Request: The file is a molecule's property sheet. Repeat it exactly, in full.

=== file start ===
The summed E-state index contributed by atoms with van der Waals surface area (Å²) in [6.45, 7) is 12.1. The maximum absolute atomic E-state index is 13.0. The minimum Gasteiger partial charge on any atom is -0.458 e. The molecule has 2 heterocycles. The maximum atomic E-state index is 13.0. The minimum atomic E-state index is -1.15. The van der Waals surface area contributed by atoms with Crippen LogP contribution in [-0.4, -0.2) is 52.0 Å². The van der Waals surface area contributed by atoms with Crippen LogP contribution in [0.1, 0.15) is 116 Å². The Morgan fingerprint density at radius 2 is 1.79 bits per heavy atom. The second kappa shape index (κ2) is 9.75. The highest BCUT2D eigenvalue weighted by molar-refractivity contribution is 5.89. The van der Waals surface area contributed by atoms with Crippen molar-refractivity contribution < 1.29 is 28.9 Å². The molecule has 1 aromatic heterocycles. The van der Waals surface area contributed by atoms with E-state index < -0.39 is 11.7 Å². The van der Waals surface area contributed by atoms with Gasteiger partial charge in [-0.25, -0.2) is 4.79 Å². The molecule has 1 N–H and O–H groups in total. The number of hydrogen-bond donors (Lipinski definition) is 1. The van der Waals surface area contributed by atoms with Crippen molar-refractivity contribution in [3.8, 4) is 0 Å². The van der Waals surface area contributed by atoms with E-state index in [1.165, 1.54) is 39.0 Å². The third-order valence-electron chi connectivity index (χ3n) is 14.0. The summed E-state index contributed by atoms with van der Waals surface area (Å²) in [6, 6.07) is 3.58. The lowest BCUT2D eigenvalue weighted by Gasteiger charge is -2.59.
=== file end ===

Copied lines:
The summed E-state index contributed by atoms with van der Waals surface area (Å²) in [6.45, 7) is 12.1. The maximum absolute atomic E-state index is 13.0. The minimum Gasteiger partial charge on any atom is -0.458 e. The molecule has 2 heterocycles. The maximum atomic E-state index is 13.0. The minimum atomic E-state index is -1.15. The van der Waals surface area contributed by atoms with Crippen LogP contribution in [-0.4, -0.2) is 52.0 Å². The van der Waals surface area contributed by atoms with Crippen LogP contribution in [0.1, 0.15) is 116 Å². The Morgan fingerprint density at radius 2 is 1.79 bits per heavy atom. The second kappa shape index (κ2) is 9.75. The highest BCUT2D eigenvalue weighted by molar-refractivity contribution is 5.89. The van der Waals surface area contributed by atoms with Crippen molar-refractivity contribution < 1.29 is 28.9 Å². The molecule has 1 aromatic heterocycles. The van der Waals surface area contributed by atoms with E-state index < -0.39 is 11.7 Å². The van der Waals surface area contributed by atoms with Gasteiger partial charge in [-0.25, -0.2) is 4.79 Å². The molecule has 1 N–H and O–H groups in total. The number of hydrogen-bond donors (Lipinski definition) is 1. The van der Waals surface area contributed by atoms with Crippen molar-refractivity contribution in [3.8, 4) is 0 Å². The van der Waals surface area contributed by atoms with E-state index in [1.165, 1.54) is 39.0 Å². The third-order valence-electron chi connectivity index (χ3n) is 14.0. The summed E-state index contributed by atoms with van der Waals surface area (Å²) in [6, 6.07) is 3.58. The lowest BCUT2D eigenvalue weighted by Gasteiger charge is -2.59.